Jury: That’s attempted murder

Published 12:06 am Saturday, October 13, 2012

In a strange plot to collect a family member’s Social Security check, an Andalusia woman is facing an attempted murder charge after she allegedly beat her cousin in the head with a baseball bat and put her into a coma.

Bobbie Jean Carroll, 48, was initially arrested by the Andalusia Police Department in April for first-degree assault on Penny Gail King.

According to the arrest affidavit, King was found semi-conscious, lying in the middle of Smith Street in Andalusia. King was taken to Andalusia Regional Hospital and later air lifted to Southeast Alabama Medical Center in Dothan, where she underwent brain surgery and put into a medically induced coma.

“Paramedics stated that when they arrived on scene, King was saying, ‘Bobbie Jean,’ repeatedly,” the affidavit read. When questioned if that was her name, King said, “No. My name is Penny.”

King confirmed the story once she was released from the hospital.

The two have a documented history of conflict – namely, two incidents in March where, in one instance, Carroll allegedly sprayed King with pepper spray.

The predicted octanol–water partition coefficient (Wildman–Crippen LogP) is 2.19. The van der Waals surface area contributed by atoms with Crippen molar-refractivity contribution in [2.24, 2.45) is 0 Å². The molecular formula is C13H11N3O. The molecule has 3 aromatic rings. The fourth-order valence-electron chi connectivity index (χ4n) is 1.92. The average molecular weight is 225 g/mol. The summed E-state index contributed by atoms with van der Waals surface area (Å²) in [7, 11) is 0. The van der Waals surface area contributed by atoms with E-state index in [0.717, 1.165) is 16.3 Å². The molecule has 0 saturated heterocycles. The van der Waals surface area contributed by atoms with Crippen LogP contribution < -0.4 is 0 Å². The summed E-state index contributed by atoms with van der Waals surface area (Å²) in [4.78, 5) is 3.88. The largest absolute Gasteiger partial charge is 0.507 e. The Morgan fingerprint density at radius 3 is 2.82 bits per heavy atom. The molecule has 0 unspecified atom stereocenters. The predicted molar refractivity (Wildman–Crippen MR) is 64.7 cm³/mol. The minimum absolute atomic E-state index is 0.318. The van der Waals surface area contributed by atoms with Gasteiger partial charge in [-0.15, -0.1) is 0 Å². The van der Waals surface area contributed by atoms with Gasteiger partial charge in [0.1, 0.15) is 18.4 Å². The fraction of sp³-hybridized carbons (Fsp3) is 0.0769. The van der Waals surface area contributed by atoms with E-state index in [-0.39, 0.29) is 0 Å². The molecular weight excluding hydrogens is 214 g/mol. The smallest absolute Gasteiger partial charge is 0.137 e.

Records show the disagreements stem from Carroll’s attempts to maintain custody of King’s disabled mother – and her Social Security checks. Records also show that the two women were headed to probate court the day after the incident; however, that hearing didn’t happen.

Instead, the state alleges that when King left a friend’s home on Chestnut Street the night before that hearing, Carroll attempted to run her down in the street, jumped out of the vehicle and then allegedly struck her over the head with a blue baseball bat.

An independent witness also put Carroll’s vehicle at the scene.

Records show that Carroll was interviewed and denied the incident. She was subsequently charged with first-degree assault; however, that charge was upgraded during the September grand jury term.

Carroll was arrested Thursday on one count of attempted murder and booked into the Covington County Jail under a $60,000 bond.